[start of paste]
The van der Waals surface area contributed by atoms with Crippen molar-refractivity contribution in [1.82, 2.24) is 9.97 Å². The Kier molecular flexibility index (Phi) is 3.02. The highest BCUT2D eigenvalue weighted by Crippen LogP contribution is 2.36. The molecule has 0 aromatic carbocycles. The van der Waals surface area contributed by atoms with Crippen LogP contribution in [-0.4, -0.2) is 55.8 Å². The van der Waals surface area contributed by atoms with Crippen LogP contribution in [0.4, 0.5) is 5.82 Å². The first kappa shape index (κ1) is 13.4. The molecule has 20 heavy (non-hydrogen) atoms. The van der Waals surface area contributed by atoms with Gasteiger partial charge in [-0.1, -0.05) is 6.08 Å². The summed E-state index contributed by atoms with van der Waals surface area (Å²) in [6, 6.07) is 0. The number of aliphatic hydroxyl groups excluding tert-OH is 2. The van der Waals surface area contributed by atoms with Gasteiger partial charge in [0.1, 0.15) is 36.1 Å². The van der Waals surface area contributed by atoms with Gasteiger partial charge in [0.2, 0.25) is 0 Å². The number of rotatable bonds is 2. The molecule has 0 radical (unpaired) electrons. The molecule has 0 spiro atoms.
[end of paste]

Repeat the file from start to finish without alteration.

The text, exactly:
The van der Waals surface area contributed by atoms with Crippen molar-refractivity contribution in [1.82, 2.24) is 9.97 Å². The Kier molecular flexibility index (Phi) is 3.02. The highest BCUT2D eigenvalue weighted by Crippen LogP contribution is 2.36. The molecule has 0 aromatic carbocycles. The van der Waals surface area contributed by atoms with Crippen LogP contribution in [-0.4, -0.2) is 55.8 Å². The van der Waals surface area contributed by atoms with Crippen LogP contribution in [0.4, 0.5) is 5.82 Å². The first kappa shape index (κ1) is 13.4. The molecule has 20 heavy (non-hydrogen) atoms. The van der Waals surface area contributed by atoms with Gasteiger partial charge in [-0.1, -0.05) is 6.08 Å². The summed E-state index contributed by atoms with van der Waals surface area (Å²) in [6, 6.07) is 0. The number of aliphatic hydroxyl groups excluding tert-OH is 2. The van der Waals surface area contributed by atoms with Gasteiger partial charge in [0.1, 0.15) is 36.1 Å². The van der Waals surface area contributed by atoms with Gasteiger partial charge in [0.2, 0.25) is 0 Å². The number of rotatable bonds is 2. The molecule has 0 radical (unpaired) electrons. The molecule has 0 spiro atoms.